A National Geographic cover story from January, titled "Population 7 Billion," examined the history behind the global moment and fascination with how well and how long our civilization can continue to coexist with our surroundings.

"For centuries population pessimists have hurled apocalyptic warnings at the congenital optimists, who believe in their bones that humanity will find ways to cope and even improve its lot. History, on the whole, has so far favored the optimists, but history is no certain guide to the future. Neither is science," Robert Kunzig wrote. "It cannot predict the outcome of People v. Planet, because all the facts of the case — how many of us there will be and how we will live — depend on choices we have yet to make and ideas we have yet to have."

soundoff (778 Responses)
  1. VinoBianco

    The bottom line is that people need to stop having so many kids, if any at all.

    October 26, 2011 at 2:14 pm | Report abuse |
  2. Klatu Berata Nicto

    I know right? It's like they're thinking "There's almost no water, and what water we do have has tadpoles and mosquito larvae in it. We live in a shack made from sheet metal, rags, mud and wood pallettes. All we have to eat is what we can find, mostly from foreign-aid handouts. I know! Lets have 6 kids!"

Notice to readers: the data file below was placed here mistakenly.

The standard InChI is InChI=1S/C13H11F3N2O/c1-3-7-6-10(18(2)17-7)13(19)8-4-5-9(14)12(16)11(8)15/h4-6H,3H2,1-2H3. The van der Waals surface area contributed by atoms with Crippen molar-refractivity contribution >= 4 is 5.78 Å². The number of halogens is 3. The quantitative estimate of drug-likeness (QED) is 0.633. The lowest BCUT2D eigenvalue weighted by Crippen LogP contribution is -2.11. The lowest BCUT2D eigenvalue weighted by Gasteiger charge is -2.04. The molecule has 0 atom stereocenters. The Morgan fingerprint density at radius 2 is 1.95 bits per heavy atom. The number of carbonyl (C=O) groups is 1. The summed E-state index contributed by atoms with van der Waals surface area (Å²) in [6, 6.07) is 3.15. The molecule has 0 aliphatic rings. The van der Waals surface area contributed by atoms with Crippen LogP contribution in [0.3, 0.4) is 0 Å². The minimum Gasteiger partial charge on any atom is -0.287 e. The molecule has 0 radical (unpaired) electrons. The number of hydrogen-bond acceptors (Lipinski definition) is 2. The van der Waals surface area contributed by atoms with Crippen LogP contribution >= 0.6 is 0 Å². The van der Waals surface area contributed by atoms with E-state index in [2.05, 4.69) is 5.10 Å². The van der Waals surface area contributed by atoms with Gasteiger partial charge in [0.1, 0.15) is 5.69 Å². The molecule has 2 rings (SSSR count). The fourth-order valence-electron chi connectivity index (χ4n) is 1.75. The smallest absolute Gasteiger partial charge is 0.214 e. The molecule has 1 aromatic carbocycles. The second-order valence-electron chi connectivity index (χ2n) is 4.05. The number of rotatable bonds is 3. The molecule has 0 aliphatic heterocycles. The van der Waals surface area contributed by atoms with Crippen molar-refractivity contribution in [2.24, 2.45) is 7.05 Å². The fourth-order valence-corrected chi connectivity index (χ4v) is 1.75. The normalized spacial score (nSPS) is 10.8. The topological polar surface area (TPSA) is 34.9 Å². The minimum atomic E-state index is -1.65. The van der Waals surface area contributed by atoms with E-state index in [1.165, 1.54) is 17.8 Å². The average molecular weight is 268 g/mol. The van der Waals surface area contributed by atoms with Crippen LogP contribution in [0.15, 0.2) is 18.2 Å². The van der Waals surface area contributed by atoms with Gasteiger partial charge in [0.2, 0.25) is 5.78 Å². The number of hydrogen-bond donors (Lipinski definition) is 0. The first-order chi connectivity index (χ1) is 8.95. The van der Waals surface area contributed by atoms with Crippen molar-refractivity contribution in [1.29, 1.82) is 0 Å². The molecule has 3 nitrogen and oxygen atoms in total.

Mind boggling.

    October 26, 2011 at 2:14 pm | Report abuse |
    • The Dude

      You got that right, By the way love the name, love that movie

      October 26, 2011 at 2:49 pm | Report abuse |
    • timtowdi

      They need to slip antiandrogen (testosterone killer) into the groundwater of all countries with a high population growth rate.

      October 27, 2011 at 2:07 am | Report abuse |
    • Moli

      Do you really think if a person can't afford food they can afford condoms? Until recent history humans have had multiple child families. Until the advent of affordable birth control and the legalization of abortion most families had at least 4 children not counting the ones lost to the higher infant mortality rate. Get off your high horse please, Baby Boomers are still alive and kicking some are still in the work force, and many of them are from large families.